New law will require cost analysis of state questions
More than 400 bills have already been signed into law, and I’d like to tell you about some of the more interesting ones.
Voting is one of our greatest rights as Americans, but having a good understanding of what you’re voting on can be tricky sometimes. This is especially true with state questions that often have confusing language coupled with conflicting commercials on why citizens should vote for or against a measure. This can be especially frustrating when voters learn after the fact that a measure has substantial costs associated with it that will fall back on them.
To improve fiscal transparency, legislation was signed requiring all future state question ballot titles to include any costs that could result from their approval. Possible funding sources must be included, as well as likely federal or state revenue. If state funding might be required, would it come from a new tax, increasing an existing tax, or cutting existing state programs? Too often people are unaware of the tremendous costs associated with the outcomes of state questions and don’t realize they will have to pay for it one way or another. This will ensure they have this financial information upfront as they decide how to vote.
Another criminal justice reform is also now on the books. Legislation was signed authorizing the District Attorneys Council to develop and administer a five-year restorative justice pilot program utilizing citizen-led mediation panels.
Restorative justice is as an alternative means to the traditional criminal justice model for qualifying nonviolent offenses. The program will work on offender rehabilitation through reconciliation with the victims and communities. Similar programs around the country have proven quite successful. They allow offenders to get the treatment and help they need while making restitution to their victims without serving lengthy sentences. This helps them become productive citizens, reduces recidivism, and helps further lower our overcrowded prison population. The pilot program will run through Nov. 1, 2026.
The Universal Licensing Recognition Act was also signed into law. Under this change, the education, training, and skills required and earned in another state will be recognized in Oklahoma. The applicant must show they are free of any complaint, investigation, suspension, revocation or discipline by any other regulatory entity or jurisdiction for unprofessional conduct. This is a major economic development reform that will further improve the mobility of professional and occupational licensing across state lines. It will help attract qualified professionals to our state while continuing to protect the health and safety of Oklahomans.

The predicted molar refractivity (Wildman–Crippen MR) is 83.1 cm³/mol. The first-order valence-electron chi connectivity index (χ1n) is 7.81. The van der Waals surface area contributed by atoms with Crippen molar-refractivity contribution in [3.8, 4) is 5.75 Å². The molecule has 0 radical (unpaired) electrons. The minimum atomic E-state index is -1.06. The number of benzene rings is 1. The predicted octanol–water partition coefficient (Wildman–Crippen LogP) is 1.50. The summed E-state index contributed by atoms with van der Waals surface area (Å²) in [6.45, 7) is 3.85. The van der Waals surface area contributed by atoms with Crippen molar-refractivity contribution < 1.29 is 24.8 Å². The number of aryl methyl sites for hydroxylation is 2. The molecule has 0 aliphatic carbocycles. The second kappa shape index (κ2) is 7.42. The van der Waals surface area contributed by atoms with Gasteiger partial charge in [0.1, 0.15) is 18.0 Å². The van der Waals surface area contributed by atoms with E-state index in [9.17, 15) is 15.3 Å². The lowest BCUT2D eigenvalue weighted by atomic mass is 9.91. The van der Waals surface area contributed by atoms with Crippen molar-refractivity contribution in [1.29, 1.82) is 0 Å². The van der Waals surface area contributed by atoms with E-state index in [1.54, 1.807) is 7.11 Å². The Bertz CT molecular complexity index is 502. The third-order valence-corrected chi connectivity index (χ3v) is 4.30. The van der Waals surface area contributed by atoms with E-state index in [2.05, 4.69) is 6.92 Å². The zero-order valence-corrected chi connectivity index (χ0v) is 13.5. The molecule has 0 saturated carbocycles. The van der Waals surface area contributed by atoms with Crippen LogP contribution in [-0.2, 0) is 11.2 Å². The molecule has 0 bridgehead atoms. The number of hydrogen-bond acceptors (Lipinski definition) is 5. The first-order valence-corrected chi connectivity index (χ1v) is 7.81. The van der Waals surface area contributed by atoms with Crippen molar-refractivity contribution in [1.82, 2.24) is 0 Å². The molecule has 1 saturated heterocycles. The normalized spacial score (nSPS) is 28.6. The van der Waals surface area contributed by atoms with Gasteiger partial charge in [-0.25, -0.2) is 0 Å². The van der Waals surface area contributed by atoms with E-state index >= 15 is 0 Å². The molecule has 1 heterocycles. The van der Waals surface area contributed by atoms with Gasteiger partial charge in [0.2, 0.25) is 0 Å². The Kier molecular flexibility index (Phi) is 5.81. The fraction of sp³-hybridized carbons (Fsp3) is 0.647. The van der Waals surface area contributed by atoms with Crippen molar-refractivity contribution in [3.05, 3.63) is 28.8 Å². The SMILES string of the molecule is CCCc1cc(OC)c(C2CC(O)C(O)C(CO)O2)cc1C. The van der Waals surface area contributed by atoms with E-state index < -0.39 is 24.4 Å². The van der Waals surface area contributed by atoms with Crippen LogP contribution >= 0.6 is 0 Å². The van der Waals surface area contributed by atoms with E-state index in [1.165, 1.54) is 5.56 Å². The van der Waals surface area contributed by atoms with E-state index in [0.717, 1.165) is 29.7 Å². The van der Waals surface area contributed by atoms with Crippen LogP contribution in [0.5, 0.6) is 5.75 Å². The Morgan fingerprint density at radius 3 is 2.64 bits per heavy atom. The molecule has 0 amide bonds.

In closing, besides working on finalizing bill language, redistricting and budget work, we’re also considering the governor’s many executive nominations. I had the privilege of carrying the governor’s executive nominations of Tracie Smith to the Board of Trustees for the University Center at Ponca City, and Gary Miles to the Oklahoma Veterans Commission to serve as one of the Vietnam War representatives. Both of these outstanding Ponca City residents were approved by the full Senate. Tracie will serve a nine-year term expiring June 30, 2030, and Gary will serve a three-year term expiring July 1, 2024.
I also presented the nomination of Rex Koller of Sand Springs to the Oklahoma Abstractors Board before the Senate Business, Commerce and Tourism Committee. If approved by the full Senate, he’ll serve a four-year term ending July 1, 2025.
Thank you for again for allowing me to be your voice at the Capitol. If you have any questions or concerns, don’t hesitate to reach out to me. I will continue to update you on what’s happening as we move through these final weeks.
You can contact me by calling 405-521-5581 or emailing Bill.Coleman@oksenate.gov.